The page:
Under the Dome

Dome: NC lawmakers fail environmental tests

jfrank@newsobserver.com rchristensen@newsobserver.comSeptember 29, 2013 

Environment North Carolina gave 112 lawmakers a failing grade this session. Only one Republican received a passing score.

The group’s 2013 legislative scorecard put 65 percent of the 170-member N.C. General Assembly in the failing category based on nine contested votes in the House and 13 in the Senate. Nearly two-thirds of the Senate didn’t pass the environmental advocacy group’s test.

“This year, the Senate approved extreme measures to rush the state into fracking, do away with protections for our beaches, rivers and lakes, and dismantle our environmental commissions,” Elizabeth Ouzts, Environment North Carolina state director, said in a statement. “Given all the Senate’s attacks on the environment this year, their dismal scores are disappointing, but not all that surprising.”

Among the votes counted: Dix park, repeal of Jordan Lake cleanup standards, lifting the fracking moratorium and remaking environmental commissions.

The group also found:

• Rep. Chuck McGrady of Asheville was the only Republican to earn above 50 percent, with an 89 percent score. The next closest: Sen. Tamara Barringer of Cary at 17 percent.

• 30 Democratic members earned a perfect score (25 in the House, five in the Senate)

• The lowest scoring Democrats were Rep. William Brisson of Dublin (20 percent) and Sen. Mike Walters of Fairmont (44 percent).

Ad promotes voting hotline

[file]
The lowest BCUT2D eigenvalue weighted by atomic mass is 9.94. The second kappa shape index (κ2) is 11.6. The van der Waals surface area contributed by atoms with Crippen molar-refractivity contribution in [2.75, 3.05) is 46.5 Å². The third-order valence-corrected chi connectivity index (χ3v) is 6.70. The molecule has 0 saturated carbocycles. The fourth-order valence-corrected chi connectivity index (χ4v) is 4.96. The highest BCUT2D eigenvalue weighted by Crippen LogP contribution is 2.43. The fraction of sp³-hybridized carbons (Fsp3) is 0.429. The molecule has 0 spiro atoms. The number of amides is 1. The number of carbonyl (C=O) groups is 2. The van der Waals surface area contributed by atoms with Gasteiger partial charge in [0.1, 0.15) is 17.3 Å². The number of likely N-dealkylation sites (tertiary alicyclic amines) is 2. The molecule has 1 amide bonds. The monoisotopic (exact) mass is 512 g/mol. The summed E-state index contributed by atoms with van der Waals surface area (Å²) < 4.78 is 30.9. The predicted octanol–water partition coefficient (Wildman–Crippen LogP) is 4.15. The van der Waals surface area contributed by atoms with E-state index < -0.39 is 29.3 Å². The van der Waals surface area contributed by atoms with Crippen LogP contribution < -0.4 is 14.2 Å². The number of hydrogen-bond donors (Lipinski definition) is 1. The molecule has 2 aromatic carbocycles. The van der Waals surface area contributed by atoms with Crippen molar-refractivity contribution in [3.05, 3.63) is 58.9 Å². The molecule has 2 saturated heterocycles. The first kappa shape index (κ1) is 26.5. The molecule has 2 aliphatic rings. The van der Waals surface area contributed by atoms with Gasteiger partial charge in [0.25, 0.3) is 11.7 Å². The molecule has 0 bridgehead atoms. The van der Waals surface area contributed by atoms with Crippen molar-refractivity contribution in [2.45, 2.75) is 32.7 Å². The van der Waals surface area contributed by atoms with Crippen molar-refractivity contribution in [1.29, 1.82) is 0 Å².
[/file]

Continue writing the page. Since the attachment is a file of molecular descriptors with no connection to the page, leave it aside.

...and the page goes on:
The North Carolina NAACP State Conference has begun airing a new radio ad across the state urging people who think they have difficulty voting to call a toll-free hotline at 855-664-3487.

In the ad, the Rev. William Barber, the state NAACP president, said the new voting regulations passed by the legislature and signed by Gov. McCrory are among “the most restrictive voting measures in the country.”

“The law will make it harder for seniors, students and people of color to vote and their ballots counted.”

The ad is being paid for by the Advancement Fund, a civil rights group.

Most of the provisions of the law do not take effect until 2014 elections and photo IDs will not be required to vote until the 2016 elections.

Merritt resigns from state Ethics Commission

State Ethics Commission member Les Merritt submitted his letter of resignation Friday, addressing concerns about a conflict with his work as an N.C. Department of Health and Human Services contractor.

“I have certainly enjoyed my tenure and consider serving on the Ethics Commission a privilege,” he wrote. “The work of the commission is very important and I know all the commission members and staff are honorable people, serving the state of North Carolina for the right reasons.

“In that regard, I do not want even the ‘appearance of a conflict of interest’ to cast a shadow on the integrity of the commission,” he concluded.

DHHS Secretary Aldona Wos hired Merritt under a personal services contract in the division of mental health. He is expcted to make $312,000 under the year-long contract, according to state records. Merritt is a Republican who was elected in 2004 as the state’s auditor. He served one term.

The resignation was effective immediately. Senate President Pro Tem Phil Berger will name his replacement.

Croom appointed as administrative law judge

Craig Croom, a former Wake County judge, has been appointed as an administrative law judge by Chief Judge Julian Mann.

Croom replaces Joe Webster who left late last year become U.S. magistrate judge in the Middle District.

Croom, who has been in private practice since January, had served as a special Wake County Superior Court judge in 2011-2012, as a Wake County District Court judge from 1999-2011, and as an assistant district attorney from 1995-1999.

He also worked as a Wake County deputy sheriff for two years.

Staff writers John Frank and Rob Christensen

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